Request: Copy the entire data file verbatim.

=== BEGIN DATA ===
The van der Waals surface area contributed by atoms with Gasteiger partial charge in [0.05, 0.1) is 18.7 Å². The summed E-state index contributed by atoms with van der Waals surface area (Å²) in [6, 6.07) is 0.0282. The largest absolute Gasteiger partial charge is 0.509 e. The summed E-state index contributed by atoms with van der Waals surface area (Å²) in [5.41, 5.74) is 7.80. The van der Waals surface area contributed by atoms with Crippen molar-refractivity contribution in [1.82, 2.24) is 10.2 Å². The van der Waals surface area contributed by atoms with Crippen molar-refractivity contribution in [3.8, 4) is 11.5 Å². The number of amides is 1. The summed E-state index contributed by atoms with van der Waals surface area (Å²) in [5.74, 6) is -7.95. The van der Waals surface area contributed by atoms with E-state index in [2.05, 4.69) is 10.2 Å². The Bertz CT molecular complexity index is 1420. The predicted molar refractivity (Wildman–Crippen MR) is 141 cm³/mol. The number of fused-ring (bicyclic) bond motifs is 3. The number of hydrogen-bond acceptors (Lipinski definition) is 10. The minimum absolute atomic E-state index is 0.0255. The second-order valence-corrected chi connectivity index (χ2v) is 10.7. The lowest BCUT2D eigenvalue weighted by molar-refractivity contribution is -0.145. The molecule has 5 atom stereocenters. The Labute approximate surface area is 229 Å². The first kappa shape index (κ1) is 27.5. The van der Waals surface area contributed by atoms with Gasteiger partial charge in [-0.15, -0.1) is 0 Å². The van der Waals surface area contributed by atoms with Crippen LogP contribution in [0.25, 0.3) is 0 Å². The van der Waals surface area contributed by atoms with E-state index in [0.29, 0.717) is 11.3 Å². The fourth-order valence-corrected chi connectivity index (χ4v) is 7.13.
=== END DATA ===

The van der Waals surface area contributed by atoms with Gasteiger partial charge in [0.05, 0.1) is 18.7 Å². The summed E-state index contributed by atoms with van der Waals surface area (Å²) in [6, 6.07) is 0.0282. The largest absolute Gasteiger partial charge is 0.509 e. The summed E-state index contributed by atoms with van der Waals surface area (Å²) in [5.41, 5.74) is 7.80. The van der Waals surface area contributed by atoms with Crippen molar-refractivity contribution in [1.82, 2.24) is 10.2 Å². The van der Waals surface area contributed by atoms with Crippen molar-refractivity contribution in [3.8, 4) is 11.5 Å². The number of amides is 1. The summed E-state index contributed by atoms with van der Waals surface area (Å²) in [5.74, 6) is -7.95. The van der Waals surface area contributed by atoms with E-state index in [2.05, 4.69) is 10.2 Å². The Bertz CT molecular complexity index is 1420. The predicted molar refractivity (Wildman–Crippen MR) is 141 cm³/mol. The number of fused-ring (bicyclic) bond motifs is 3. The number of hydrogen-bond acceptors (Lipinski definition) is 10. The minimum absolute atomic E-state index is 0.0255. The second-order valence-corrected chi connectivity index (χ2v) is 10.7. The lowest BCUT2D eigenvalue weighted by molar-refractivity contribution is -0.145. The molecule has 5 atom stereocenters. The Labute approximate surface area is 229 Å². The first kappa shape index (κ1) is 27.5. The van der Waals surface area contributed by atoms with Gasteiger partial charge in [-0.15, -0.1) is 0 Å². The van der Waals surface area contributed by atoms with Crippen LogP contribution in [0.25, 0.3) is 0 Å². The van der Waals surface area contributed by atoms with E-state index in [0.29, 0.717) is 11.3 Å². The fourth-order valence-corrected chi connectivity index (χ4v) is 7.13.